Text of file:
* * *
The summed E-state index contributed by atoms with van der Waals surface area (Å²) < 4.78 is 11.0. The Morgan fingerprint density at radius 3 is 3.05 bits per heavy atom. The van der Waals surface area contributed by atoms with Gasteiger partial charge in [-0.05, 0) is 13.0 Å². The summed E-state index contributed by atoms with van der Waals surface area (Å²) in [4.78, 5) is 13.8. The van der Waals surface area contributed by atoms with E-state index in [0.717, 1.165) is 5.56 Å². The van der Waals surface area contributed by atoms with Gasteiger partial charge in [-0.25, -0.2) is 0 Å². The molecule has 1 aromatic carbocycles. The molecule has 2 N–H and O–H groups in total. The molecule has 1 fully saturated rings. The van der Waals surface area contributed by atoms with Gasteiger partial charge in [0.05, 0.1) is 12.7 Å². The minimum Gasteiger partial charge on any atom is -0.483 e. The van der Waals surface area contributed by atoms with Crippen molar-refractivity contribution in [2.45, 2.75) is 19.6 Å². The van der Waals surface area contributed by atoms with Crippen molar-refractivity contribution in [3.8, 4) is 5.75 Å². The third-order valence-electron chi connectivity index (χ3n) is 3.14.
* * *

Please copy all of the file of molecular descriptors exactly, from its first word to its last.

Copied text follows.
The summed E-state index contributed by atoms with van der Waals surface area (Å²) < 4.78 is 11.0. The Morgan fingerprint density at radius 3 is 3.05 bits per heavy atom. The van der Waals surface area contributed by atoms with Gasteiger partial charge in [-0.05, 0) is 13.0 Å². The summed E-state index contributed by atoms with van der Waals surface area (Å²) in [4.78, 5) is 13.8. The van der Waals surface area contributed by atoms with E-state index in [0.717, 1.165) is 5.56 Å². The van der Waals surface area contributed by atoms with Gasteiger partial charge in [-0.25, -0.2) is 0 Å². The molecule has 1 aromatic carbocycles. The molecule has 2 N–H and O–H groups in total. The molecule has 1 fully saturated rings. The van der Waals surface area contributed by atoms with Gasteiger partial charge in [0.05, 0.1) is 12.7 Å². The minimum Gasteiger partial charge on any atom is -0.483 e. The van der Waals surface area contributed by atoms with Crippen molar-refractivity contribution in [2.45, 2.75) is 19.6 Å². The van der Waals surface area contributed by atoms with Crippen molar-refractivity contribution in [3.8, 4) is 5.75 Å². The third-order valence-electron chi connectivity index (χ3n) is 3.14.